by G. V. Tagare | 1950 | 2,545,880 words
This page describes Description of the Land of Utkala which is chapter 6 of the English translation of the Skanda Purana, the largest of the eighteen Mahapuranas, preserving the ancient Indian society and Hindu traditions in an encyclopedic format, detailling on topics such as dharma (virtous lifestyle), cosmogony (creation of the universe), mythology (itihasa), genealogy (vamsha) etc. This is the sixth chapter of the Purushottama-kshetra-mahatmya of the Vaishnava-khanda of the Skanda Purana.
Note: Utkala is a part of modem Orissa. According to our text (vv 27-28 in this Chapter) the country Utkala was situated between the Southern Sea (The Bay of Bengal) and the river Ṛṣikulyā; on the other side it extended from Mahānadī to the river Suvarṇarekhā. According to BmP 47.7 Utkala and Kaliṅga were separate. In Purāṇic age the names Utkala or Oḍra were mostly used for Puri region. Strangely enough, Utkala and Oḍra are not included in the 72 countries of Kaumārikā Khaṇḍa of the SkP unless we presume Oḍḍiānā [Oḍḍiyāṇa] in the list is Oḍra.—This chapter depicts Utkala as heaven on the earth (Bhūsvarga).
The sages enquired:
2. There is a land named Utkala. It is famous and is very sacred. There are many Tīrthas and holy shrines there.
3. The land is situated on the shore of the Southern Sea. The persons living there are models of good conduct.
4-6, The Brāhmaṇas there are given to good behaviour and the study of the Vedas. They perform Yajñas. Ever since the beginning of the creation there have been Vedas and expounders of Vedas and Śāstras (sacred literature). This land is glorified as the home of eighteen Vidyās (lores). At the behest of Nārāyaṇa Lakṣmī dwells in every house (there). The people are by nature shy and humble. They are free from mental agony and physical ailments. They are devoted to their parents. They are truthful in speech and are followers of Viṣṇu.
7. There is no one here who is not a devotee of Viṣṇu. There is no atheist here. All the people are ever ready to bring about the welfare of others. No one is greedy, knavish or wicked.
8. All the people are long-lived. Women consider their husbands gods. They are well-behaved and righteous and they are well-adorned with bashfulness and charity.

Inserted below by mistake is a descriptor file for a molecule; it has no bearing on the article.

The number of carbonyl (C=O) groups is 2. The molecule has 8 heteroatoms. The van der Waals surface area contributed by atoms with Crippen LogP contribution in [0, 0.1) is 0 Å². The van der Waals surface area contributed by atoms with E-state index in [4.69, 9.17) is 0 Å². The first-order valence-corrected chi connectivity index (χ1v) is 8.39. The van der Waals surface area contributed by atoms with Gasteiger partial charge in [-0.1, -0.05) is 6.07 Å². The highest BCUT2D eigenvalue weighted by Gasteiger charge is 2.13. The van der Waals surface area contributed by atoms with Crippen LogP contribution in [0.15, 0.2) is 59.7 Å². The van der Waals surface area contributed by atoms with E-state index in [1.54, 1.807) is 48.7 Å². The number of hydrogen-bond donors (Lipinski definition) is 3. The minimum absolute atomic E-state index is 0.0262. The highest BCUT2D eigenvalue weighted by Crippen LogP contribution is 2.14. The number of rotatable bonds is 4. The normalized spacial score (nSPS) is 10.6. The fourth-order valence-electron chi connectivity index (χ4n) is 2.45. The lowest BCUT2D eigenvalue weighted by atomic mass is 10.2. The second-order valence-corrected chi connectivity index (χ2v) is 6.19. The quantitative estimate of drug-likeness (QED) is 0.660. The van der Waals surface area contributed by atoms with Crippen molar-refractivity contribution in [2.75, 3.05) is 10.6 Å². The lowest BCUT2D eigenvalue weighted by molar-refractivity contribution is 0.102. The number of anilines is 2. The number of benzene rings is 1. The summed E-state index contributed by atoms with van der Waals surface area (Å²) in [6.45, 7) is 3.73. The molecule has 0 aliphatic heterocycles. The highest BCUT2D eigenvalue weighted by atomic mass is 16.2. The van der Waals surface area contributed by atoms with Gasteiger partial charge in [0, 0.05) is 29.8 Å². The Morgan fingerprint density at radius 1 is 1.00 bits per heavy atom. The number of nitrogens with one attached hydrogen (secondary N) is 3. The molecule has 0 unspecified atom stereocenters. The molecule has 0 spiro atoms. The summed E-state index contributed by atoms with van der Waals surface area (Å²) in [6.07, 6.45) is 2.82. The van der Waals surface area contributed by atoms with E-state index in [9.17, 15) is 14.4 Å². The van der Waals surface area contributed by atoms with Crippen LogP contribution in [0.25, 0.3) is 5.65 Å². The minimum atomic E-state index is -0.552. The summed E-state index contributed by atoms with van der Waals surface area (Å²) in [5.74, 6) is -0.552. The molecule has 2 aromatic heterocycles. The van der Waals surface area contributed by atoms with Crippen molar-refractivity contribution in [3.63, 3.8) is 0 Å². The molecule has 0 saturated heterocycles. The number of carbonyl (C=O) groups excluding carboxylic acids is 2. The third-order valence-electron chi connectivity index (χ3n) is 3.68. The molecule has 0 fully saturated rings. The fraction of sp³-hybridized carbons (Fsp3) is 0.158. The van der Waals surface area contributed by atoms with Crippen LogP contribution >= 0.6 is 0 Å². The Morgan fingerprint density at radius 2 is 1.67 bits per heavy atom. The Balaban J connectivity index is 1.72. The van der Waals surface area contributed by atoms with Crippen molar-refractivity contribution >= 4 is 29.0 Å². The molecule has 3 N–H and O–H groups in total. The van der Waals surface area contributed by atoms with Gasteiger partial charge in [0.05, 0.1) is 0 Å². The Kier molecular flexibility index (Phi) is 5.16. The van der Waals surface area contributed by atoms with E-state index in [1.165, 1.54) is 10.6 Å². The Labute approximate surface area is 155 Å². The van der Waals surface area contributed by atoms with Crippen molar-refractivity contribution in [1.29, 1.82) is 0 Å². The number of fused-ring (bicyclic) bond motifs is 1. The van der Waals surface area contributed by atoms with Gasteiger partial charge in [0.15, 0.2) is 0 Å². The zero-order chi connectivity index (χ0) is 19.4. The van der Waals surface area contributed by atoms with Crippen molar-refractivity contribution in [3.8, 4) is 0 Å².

9. They have pride in their beauty and youthfulness. They adorn themselves with all kinds of ornaments. They are great experts in the conduct of life, befitting their nobility, chastity, age and decency.
10. The Kṣatriyas there are devoted to their duties. They are scrupulously engaged in protecting the subjects. They are liberal in charitable gifts. They are well-versed in the use of weapons and learning sacred treatises.
11-13. All of them always perform Yajñas with plenty of monetary gifts. Their sacrificial altars have the sacred posts decorated with gold. In their homes guests are worshipped far beyond their expectations. The Vaiśyas are engaged in such activities as agriculture, trade and breeding cattle. They please and propitiate with devotion and also plenty of wealth Devas, preceptors and Brāhmaṇas. If any suppliant goes to any house, he has no need to go to any other house.
14. They are experts in music, poetry, arts and crafts. They are pleasing in speech. The Śūdras there are virtuous and engaged in holy baths, charitable gifts and other pious activities.
15. They serve Brāhmaṇas, Kṣatriyas and Vaiśyas, physically, mentally, verbally and by means of wealth. Persons of mixed castes too are well-established in their respective duties.
16. The seasons do not have any vagaries; the clouds do not shower untimely. There is no damage to plants and vegetation. There is no desert land. Hunger does not afflict the subjects.
17. There is neither famine nor any epidemic (in the land). There is no split or division in the realm. There is no object not available there, if at all it exists on the earth.
18-26. This land is full of all good qualities and different kinds of trees and creepers, viz. Arjuna, Aśoka, Punnāga (Calophyllum inophyllum), Tāla (Palmyra), Hintāla (Phoenix tree), Śāla (Sal tree), Prācīnāmalaka (Flacourtia cataphracta), Lodhra (Svamplocos racemosa), Bakulas, Nāgakesaras, Coconut Palms, Priyālas, Saralas, Himālayan cedars, Dhavas, Calectu, Marmelos, Jack-fruits, Wood Apples, Caṃpakas, Karṇikāras, Kovidāras, Pāṭalas, Kadambas, Margosa, Niculas, Mangoes, Embylic myrobalans, Oranges, Citrons, Nīpakas, Pomegranates, flowering plants of various varieties such as Mandāra, Pārijāta etc., Holy Fig Trees, Agallochum, Sandal trees, Kharjūras (Date Palms), Āmrātakas, Siddhas, Mucakundas (Pterospermunt acerifolium), Kiṃśukas, Tindukas, Saptaparṇas, Aśvatthas, Bibhītakas and various other trees of very charming nature.
There are Mālatīs, Kundas, Bāṇas, Black Karavīras, Ketakīs, Atimuktas, Kubjas, Cardamom, Lavaṅga (cloves), Kaṃkolas, Dāḍimas, Bījapūrakas etc. There are rows of areca-palms and many hundreds of parks and gardens. The land is surrounded by mountains and rivers. This excellent land, O brilliant Brāhmaṇas, is named Utkala.
27-28. This land is situated between Svarṇarekhā and Mahānadī reaching as far as Ṛṣikulyā that falls into the Southern Sea. In this holy spot there are many excellent shrines and sacred temples. Formerly they have been described to you, O Brāhmaṇas, in the course of the pilgrimage by me. This land of Puruṣottama is said to be now Bhūsvarga (‘Heaven on the Earth’).